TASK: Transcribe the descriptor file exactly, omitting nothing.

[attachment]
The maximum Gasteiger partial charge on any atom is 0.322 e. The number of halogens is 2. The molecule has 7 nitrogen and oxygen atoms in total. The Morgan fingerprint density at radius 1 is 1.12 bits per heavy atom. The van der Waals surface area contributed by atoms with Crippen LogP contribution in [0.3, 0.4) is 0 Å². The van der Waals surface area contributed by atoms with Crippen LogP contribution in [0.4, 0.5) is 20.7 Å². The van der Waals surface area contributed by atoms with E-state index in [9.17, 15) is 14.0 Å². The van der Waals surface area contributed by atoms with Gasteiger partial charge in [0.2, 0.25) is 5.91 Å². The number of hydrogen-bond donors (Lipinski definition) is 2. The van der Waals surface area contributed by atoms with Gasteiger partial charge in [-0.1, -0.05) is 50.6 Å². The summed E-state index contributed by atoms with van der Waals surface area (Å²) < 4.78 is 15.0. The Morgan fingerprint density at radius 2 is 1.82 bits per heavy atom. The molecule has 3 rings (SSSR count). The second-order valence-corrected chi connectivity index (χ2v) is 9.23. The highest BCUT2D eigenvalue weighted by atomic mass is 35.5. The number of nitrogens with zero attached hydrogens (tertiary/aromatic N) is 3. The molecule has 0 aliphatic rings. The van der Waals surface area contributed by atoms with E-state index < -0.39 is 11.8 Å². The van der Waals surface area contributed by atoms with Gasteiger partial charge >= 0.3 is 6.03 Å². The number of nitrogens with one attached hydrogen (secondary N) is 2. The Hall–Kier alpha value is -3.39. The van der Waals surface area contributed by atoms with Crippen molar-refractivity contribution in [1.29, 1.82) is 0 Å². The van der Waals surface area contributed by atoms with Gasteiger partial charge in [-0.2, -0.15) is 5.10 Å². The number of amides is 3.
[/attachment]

The maximum Gasteiger partial charge on any atom is 0.322 e. The number of halogens is 2. The molecule has 7 nitrogen and oxygen atoms in total. The Morgan fingerprint density at radius 1 is 1.12 bits per heavy atom. The van der Waals surface area contributed by atoms with Crippen LogP contribution in [0.3, 0.4) is 0 Å². The van der Waals surface area contributed by atoms with Crippen LogP contribution in [0.4, 0.5) is 20.7 Å². The van der Waals surface area contributed by atoms with E-state index in [9.17, 15) is 14.0 Å². The van der Waals surface area contributed by atoms with Gasteiger partial charge in [0.2, 0.25) is 5.91 Å². The number of hydrogen-bond donors (Lipinski definition) is 2. The van der Waals surface area contributed by atoms with Gasteiger partial charge in [-0.1, -0.05) is 50.6 Å². The summed E-state index contributed by atoms with van der Waals surface area (Å²) < 4.78 is 15.0. The Morgan fingerprint density at radius 2 is 1.82 bits per heavy atom. The molecule has 3 rings (SSSR count). The second-order valence-corrected chi connectivity index (χ2v) is 9.23. The highest BCUT2D eigenvalue weighted by atomic mass is 35.5. The number of nitrogens with zero attached hydrogens (tertiary/aromatic N) is 3. The molecule has 0 aliphatic rings. The van der Waals surface area contributed by atoms with E-state index < -0.39 is 11.8 Å². The van der Waals surface area contributed by atoms with Gasteiger partial charge >= 0.3 is 6.03 Å². The number of nitrogens with one attached hydrogen (secondary N) is 2. The Hall–Kier alpha value is -3.39. The van der Waals surface area contributed by atoms with Crippen molar-refractivity contribution in [1.29, 1.82) is 0 Å². The van der Waals surface area contributed by atoms with Gasteiger partial charge in [-0.2, -0.15) is 5.10 Å². The number of amides is 3.